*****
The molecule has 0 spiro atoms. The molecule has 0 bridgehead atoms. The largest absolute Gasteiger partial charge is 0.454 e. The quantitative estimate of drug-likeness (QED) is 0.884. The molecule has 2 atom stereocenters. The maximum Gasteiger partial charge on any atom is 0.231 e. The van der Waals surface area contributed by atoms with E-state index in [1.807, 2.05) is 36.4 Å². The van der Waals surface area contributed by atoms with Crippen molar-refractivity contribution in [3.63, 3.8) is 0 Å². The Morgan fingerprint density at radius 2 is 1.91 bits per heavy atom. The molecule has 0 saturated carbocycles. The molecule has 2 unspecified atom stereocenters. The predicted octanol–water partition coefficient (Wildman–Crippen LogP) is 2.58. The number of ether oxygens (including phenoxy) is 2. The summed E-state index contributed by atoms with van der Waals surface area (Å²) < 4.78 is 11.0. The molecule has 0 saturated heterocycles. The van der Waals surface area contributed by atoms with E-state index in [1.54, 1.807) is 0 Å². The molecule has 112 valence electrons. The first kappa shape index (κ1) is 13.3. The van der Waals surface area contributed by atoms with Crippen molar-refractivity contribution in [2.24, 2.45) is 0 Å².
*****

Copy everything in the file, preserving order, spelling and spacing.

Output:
The molecule has 0 spiro atoms. The molecule has 0 bridgehead atoms. The largest absolute Gasteiger partial charge is 0.454 e. The quantitative estimate of drug-likeness (QED) is 0.884. The molecule has 2 atom stereocenters. The maximum Gasteiger partial charge on any atom is 0.231 e. The van der Waals surface area contributed by atoms with E-state index in [1.807, 2.05) is 36.4 Å². The van der Waals surface area contributed by atoms with Crippen molar-refractivity contribution in [3.63, 3.8) is 0 Å². The Morgan fingerprint density at radius 2 is 1.91 bits per heavy atom. The molecule has 0 saturated carbocycles. The molecule has 2 unspecified atom stereocenters. The predicted octanol–water partition coefficient (Wildman–Crippen LogP) is 2.58. The number of ether oxygens (including phenoxy) is 2. The summed E-state index contributed by atoms with van der Waals surface area (Å²) < 4.78 is 11.0. The molecule has 0 saturated heterocycles. The van der Waals surface area contributed by atoms with E-state index in [1.54, 1.807) is 0 Å². The molecule has 112 valence electrons. The first kappa shape index (κ1) is 13.3. The van der Waals surface area contributed by atoms with Crippen molar-refractivity contribution in [2.24, 2.45) is 0 Å².